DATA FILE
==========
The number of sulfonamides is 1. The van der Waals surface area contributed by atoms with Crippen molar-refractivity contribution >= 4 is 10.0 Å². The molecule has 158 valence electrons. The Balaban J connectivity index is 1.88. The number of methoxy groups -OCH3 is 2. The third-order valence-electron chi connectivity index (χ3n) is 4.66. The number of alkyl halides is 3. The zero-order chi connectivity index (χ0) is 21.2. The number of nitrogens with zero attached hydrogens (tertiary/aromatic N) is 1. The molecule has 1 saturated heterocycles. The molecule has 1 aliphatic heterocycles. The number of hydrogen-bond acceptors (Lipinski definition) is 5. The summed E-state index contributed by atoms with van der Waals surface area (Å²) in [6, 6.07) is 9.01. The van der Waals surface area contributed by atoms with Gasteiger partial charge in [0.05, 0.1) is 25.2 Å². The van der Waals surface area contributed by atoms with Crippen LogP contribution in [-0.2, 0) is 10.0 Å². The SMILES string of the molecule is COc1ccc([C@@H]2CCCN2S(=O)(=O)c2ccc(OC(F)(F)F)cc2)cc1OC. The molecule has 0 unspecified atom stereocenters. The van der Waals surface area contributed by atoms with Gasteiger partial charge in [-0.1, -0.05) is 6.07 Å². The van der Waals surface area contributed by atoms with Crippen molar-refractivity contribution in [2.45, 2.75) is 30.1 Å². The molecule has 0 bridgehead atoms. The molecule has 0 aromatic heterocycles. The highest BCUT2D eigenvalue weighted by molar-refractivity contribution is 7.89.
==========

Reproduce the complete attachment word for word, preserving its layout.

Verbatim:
The number of sulfonamides is 1. The van der Waals surface area contributed by atoms with Crippen molar-refractivity contribution >= 4 is 10.0 Å². The molecule has 158 valence electrons. The Balaban J connectivity index is 1.88. The number of methoxy groups -OCH3 is 2. The third-order valence-electron chi connectivity index (χ3n) is 4.66. The number of alkyl halides is 3. The zero-order chi connectivity index (χ0) is 21.2. The number of nitrogens with zero attached hydrogens (tertiary/aromatic N) is 1. The molecule has 1 saturated heterocycles. The molecule has 1 aliphatic heterocycles. The number of hydrogen-bond acceptors (Lipinski definition) is 5. The summed E-state index contributed by atoms with van der Waals surface area (Å²) in [6, 6.07) is 9.01. The van der Waals surface area contributed by atoms with Gasteiger partial charge in [0.05, 0.1) is 25.2 Å². The van der Waals surface area contributed by atoms with Crippen LogP contribution in [-0.2, 0) is 10.0 Å². The SMILES string of the molecule is COc1ccc([C@@H]2CCCN2S(=O)(=O)c2ccc(OC(F)(F)F)cc2)cc1OC. The molecule has 0 unspecified atom stereocenters. The van der Waals surface area contributed by atoms with Gasteiger partial charge in [-0.1, -0.05) is 6.07 Å². The van der Waals surface area contributed by atoms with Crippen molar-refractivity contribution in [2.45, 2.75) is 30.1 Å². The molecule has 0 bridgehead atoms. The molecule has 0 aromatic heterocycles. The highest BCUT2D eigenvalue weighted by molar-refractivity contribution is 7.89.